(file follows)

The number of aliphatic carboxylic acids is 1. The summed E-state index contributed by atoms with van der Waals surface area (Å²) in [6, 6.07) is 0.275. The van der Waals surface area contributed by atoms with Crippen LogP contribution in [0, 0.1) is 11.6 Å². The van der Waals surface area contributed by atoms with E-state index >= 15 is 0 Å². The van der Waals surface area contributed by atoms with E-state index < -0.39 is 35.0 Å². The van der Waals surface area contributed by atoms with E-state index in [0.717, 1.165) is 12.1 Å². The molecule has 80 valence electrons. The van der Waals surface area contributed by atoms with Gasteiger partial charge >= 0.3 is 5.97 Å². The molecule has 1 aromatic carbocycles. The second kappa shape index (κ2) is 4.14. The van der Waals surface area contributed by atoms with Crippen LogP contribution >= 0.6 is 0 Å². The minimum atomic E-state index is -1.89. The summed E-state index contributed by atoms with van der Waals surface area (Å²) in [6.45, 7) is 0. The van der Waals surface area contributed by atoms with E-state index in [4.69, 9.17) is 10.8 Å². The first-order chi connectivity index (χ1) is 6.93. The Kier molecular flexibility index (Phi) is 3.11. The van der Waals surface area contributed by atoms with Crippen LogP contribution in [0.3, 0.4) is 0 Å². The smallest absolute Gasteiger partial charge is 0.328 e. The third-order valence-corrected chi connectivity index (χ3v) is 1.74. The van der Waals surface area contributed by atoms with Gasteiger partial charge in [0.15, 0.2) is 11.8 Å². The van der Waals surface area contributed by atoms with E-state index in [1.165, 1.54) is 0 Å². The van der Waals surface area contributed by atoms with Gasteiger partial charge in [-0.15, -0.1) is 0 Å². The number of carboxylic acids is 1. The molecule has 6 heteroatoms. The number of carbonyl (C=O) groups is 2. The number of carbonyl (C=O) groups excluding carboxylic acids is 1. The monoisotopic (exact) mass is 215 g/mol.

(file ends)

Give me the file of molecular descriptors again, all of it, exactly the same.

The number of aliphatic carboxylic acids is 1. The summed E-state index contributed by atoms with van der Waals surface area (Å²) in [6, 6.07) is 0.275. The van der Waals surface area contributed by atoms with Crippen LogP contribution in [0, 0.1) is 11.6 Å². The van der Waals surface area contributed by atoms with E-state index >= 15 is 0 Å². The van der Waals surface area contributed by atoms with E-state index < -0.39 is 35.0 Å². The van der Waals surface area contributed by atoms with E-state index in [0.717, 1.165) is 12.1 Å². The molecule has 80 valence electrons. The van der Waals surface area contributed by atoms with Gasteiger partial charge >= 0.3 is 5.97 Å². The molecule has 1 aromatic carbocycles. The second kappa shape index (κ2) is 4.14. The van der Waals surface area contributed by atoms with Crippen LogP contribution >= 0.6 is 0 Å². The minimum atomic E-state index is -1.89. The summed E-state index contributed by atoms with van der Waals surface area (Å²) in [6.45, 7) is 0. The van der Waals surface area contributed by atoms with E-state index in [4.69, 9.17) is 10.8 Å². The first-order chi connectivity index (χ1) is 6.93. The Kier molecular flexibility index (Phi) is 3.11. The van der Waals surface area contributed by atoms with Crippen LogP contribution in [0.3, 0.4) is 0 Å². The smallest absolute Gasteiger partial charge is 0.328 e. The third-order valence-corrected chi connectivity index (χ3v) is 1.74. The van der Waals surface area contributed by atoms with Gasteiger partial charge in [0.15, 0.2) is 11.8 Å². The van der Waals surface area contributed by atoms with E-state index in [1.165, 1.54) is 0 Å². The van der Waals surface area contributed by atoms with Gasteiger partial charge in [-0.15, -0.1) is 0 Å². The number of carboxylic acids is 1. The molecule has 6 heteroatoms. The number of carbonyl (C=O) groups is 2. The number of carbonyl (C=O) groups excluding carboxylic acids is 1. The monoisotopic (exact) mass is 215 g/mol.